Book Review: Written in Red by Anne Bishop #20BooksofSummer



As a cassandra sangue, or blood prophet, Meg Corbyn can see the future when her skin is cut—a gift that feels more like a curse. Meg’s Controller keeps her enslaved so he can have full access to her visions. But when she escapes, the only safe place Meg can hide is at the Lakeside Courtyard—a business district operated by the Others.

Shape-shifter Simon Wolfgard is reluctant to hire the stranger who inquires about the Human Liaison job. First, he senses she’s keeping a secret, and second, she doesn’t smell like human prey. Yet a stronger instinct propels him to give Meg the job. And when he learns the truth about Meg and that she’s wanted by the government, he’ll have to decide if she’s worth the fight between humans and the Others that will surely follow.



I loved this book so much and I’m kicking myself for having left it on my TBR shelf for so long before getting to it, especially because now I want to read more of the series and I need to somehow find time to do that.

It’s been a really long time (15 years or so?) since I’ve read anything by Anne Bishop but her Black Jewels series was one that drew me into becoming a huge fantasy reader back in the day so I’ve always been curious about this series. I think one of the reasons I hesitated to read it for so long is because…what if the change in direction was too much? But I needn’t have worried because even though this is pretty different in scope and world building this is still very much Anne Bishop and it’s got some of her hallmarks that reminded me why I loved her earlier work so much.

The world building in this is pretty cool and it’s not your typical urban fantasy book although it has some of the usual things that subgenre has come to offer–werewolves, vampires and other creatures of the night. And it takes place in a city. From there it diverges. This takes place in sort of an alternate earth where The Others have always existed and because of that the path of humanity that shaped the earth to what we’re familiar with today went very differently. The Others are very much not human. They’re otherworldly beings who can shape shift and have a connection with the earth. Some take the forms of predatory animals while others are vampires or elementals or something even more dangerous. Their power is old and they tolerate the humans in it because humans are good at industry and making things that they enjoy having. Make no mistake–humans are not the top of the food chain in this world and they’re only allowed to expand as much as The Others allow. It’s an uneasy truce–humans still being what humans are they’re always wanting more and The Others tolerance pushed to the brink of breaking and reminding the human world who is really in charge. Much of the world building is setting up how scary The Others are, showing how much humans fear them and why.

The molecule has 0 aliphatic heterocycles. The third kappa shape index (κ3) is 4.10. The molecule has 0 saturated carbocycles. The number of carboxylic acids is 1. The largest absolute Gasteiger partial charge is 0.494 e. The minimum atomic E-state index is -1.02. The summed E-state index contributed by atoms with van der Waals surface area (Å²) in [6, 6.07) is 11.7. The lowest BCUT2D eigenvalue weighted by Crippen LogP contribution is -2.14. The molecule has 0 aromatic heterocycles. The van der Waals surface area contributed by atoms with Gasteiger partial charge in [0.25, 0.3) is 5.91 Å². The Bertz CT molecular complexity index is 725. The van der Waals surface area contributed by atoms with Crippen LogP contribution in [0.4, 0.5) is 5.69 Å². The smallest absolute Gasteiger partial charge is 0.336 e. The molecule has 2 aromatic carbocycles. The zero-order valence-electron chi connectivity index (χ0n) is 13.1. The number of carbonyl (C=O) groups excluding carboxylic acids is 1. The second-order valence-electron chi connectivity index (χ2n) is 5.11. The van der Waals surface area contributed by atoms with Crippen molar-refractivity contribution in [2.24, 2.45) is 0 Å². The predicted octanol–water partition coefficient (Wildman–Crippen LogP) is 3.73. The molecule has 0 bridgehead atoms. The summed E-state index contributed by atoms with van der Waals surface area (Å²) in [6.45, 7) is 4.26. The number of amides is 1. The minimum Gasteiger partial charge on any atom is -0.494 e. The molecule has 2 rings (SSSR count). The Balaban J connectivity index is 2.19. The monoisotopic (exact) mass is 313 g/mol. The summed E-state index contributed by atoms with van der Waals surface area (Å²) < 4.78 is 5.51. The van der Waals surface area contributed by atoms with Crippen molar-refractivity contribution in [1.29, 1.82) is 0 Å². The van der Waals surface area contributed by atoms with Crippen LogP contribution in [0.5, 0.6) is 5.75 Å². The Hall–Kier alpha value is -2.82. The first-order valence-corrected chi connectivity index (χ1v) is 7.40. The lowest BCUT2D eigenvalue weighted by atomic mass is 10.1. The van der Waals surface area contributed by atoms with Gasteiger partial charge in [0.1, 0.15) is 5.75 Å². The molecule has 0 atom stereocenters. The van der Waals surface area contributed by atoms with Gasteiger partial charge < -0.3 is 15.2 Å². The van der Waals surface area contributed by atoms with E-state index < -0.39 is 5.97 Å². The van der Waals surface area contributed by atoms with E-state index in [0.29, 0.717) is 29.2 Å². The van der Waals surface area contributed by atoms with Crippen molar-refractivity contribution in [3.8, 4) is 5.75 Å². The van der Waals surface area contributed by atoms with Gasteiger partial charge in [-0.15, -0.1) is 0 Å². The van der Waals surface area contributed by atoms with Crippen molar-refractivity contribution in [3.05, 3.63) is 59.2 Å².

One of the things that works really well for me here is the characters. Meg is our main protagonist and she’s such a lovely soul. She’s grown up essentially in a cage, in an abusive situation where she’s been kept ‘for her own good’ but really so that she can be exploited by those in power who want to use her and others like her for their ability to see the future. She’s escaped, is on the run, and is now learning about everything that she’s up until now only seen in pictures or videos. Despite the horror of her childhood, she’s got a sense of innocence about her. She’s not naive, but she’s also still, somehow, willing to believe the best of people. So when she decides to take refuge with The Others she treats them with kindness and finds herself making friends. Sure, she’s sometimes still afraid of them because they’re scary but she also begins to realize that she’s safe there and she starts to let down her guard about her past. Making friends with a human is just as much a novelty for The Others as it is for Meg.